Micro Enterprises in Developing Nations Rely Heavily on Mobile Voice, Internet Apps, Including WhatsApp, Facebook

Mobile apps--even those generally considered “consumer apps”--matter for small business in developing countries, and are, as always the reason people and businesses want to use the Internet in the first place.


To be sure, mobile communications and Internet access arguably are among the most-important tools any micro business has access to. But it is the apps that arguably matter most.


Almost all of surveyed micro business entrepreneurs (96 percent) in Ghana said they accessed the mobile internet in some way each day.


For 70 percent of those respondent s, WhatsApp is their primary mobile application for business, while 40 percent identify Facebook as the second most important application for their business,  a Vodafone report suggests.


But education levels seem to matter greatly.


Some 90 percent of  entrepreneurs with a junior high education prefer WhatsApp as their primary mobile internet application. The use of Facebook, email, Viber and Google search is almost absent among micro-entrepreneurs with just junior high education.


In a culture where there is a preference for rich interpersonal communication (face-to-face), micro-entrepreneurs surveyed also appreciate the ability to visually depict their products or services to customers who are not physically present.


Many Ghanaian MSMEs consist of one person, an owner-manager, who usually has limited formal education, limited access to and use of new technologies, market information and formal credit.


Mobiles, especially smartphones providing internet access, offer scope to improve the sustainability of these enterprises.


In Ghana, there are an estimated 121 mobile subscriptions per 100 inhabitants as of December 2015. The mobile internet penetration rates are growing rapidly, having increased by approximately 30 percentage points in Ghana in the three years between January 2013 and December 2015.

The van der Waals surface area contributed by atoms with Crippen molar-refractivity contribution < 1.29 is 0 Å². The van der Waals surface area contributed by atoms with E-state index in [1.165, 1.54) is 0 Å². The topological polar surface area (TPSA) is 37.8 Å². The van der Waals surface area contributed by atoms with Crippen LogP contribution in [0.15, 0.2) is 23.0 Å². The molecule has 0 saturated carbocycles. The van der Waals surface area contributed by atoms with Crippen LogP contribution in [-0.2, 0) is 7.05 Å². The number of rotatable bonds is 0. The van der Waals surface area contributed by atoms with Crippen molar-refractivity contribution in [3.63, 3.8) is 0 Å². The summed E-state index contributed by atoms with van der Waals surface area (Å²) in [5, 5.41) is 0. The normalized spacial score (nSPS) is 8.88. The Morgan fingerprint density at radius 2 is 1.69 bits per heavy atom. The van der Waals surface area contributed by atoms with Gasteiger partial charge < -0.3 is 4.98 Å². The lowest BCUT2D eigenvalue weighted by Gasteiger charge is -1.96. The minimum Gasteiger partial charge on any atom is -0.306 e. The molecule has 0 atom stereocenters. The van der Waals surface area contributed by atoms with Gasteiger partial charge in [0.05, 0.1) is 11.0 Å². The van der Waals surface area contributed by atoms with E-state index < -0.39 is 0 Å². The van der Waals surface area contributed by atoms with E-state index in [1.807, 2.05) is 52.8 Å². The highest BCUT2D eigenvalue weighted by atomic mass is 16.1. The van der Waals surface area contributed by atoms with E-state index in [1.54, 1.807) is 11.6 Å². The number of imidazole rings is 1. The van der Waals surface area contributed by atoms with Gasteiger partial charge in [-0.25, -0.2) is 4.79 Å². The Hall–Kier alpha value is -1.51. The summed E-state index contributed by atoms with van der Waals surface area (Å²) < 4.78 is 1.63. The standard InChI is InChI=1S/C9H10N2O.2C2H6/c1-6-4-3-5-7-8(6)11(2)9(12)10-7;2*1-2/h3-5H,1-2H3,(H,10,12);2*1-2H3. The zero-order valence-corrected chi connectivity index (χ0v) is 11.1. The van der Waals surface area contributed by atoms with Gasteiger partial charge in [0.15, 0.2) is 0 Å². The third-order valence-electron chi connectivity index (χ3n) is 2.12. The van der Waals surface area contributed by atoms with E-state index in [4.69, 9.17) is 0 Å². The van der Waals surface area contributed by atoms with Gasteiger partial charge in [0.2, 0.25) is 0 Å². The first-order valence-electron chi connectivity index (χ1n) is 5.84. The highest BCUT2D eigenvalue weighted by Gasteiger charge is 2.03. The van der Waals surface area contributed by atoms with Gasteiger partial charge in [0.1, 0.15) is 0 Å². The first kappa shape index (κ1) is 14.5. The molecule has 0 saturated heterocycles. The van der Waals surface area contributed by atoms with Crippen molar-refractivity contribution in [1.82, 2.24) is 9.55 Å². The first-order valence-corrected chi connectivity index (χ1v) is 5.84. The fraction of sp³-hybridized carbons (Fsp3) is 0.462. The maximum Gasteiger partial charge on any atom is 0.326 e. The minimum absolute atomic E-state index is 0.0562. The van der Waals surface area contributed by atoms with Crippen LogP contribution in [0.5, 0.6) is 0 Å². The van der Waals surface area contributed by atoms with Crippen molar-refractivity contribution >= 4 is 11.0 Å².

About 70 percent of Ghana survey respondents running micro-sized businesses consider mobile phones with Internet access  to be the most important ICT tool for their business. And that value represents monthly spending by a majority of the micro-entrepreneurs of US$10 or less each month on voice, and roughly the same amount for data.


The average monthly expenditure is US$14.4 for voice and US$7.1 for internet. The expenditure with highest frequency is US$6 for both voice (16.3 percent) and internet (17.8 percent). Seven out of 10 microentrepreneurs reportedly spend more than half of their monthly voice expenditure on business activities. Just under five out of 10 spend more than half of their monthly data expenditure on business activities.  

WhatsApp users spend less on mobile data than their peers. They also make and receive fewer voice calls.
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Spectrum Futures, to be held in Singapore, 19-21 October 2016, brings together the whole ecosystem supplying Internet access for everyone across South Asia and Southeast Asia, and features topics and speakers addressing why, how, when and where the most-important developments are happening.
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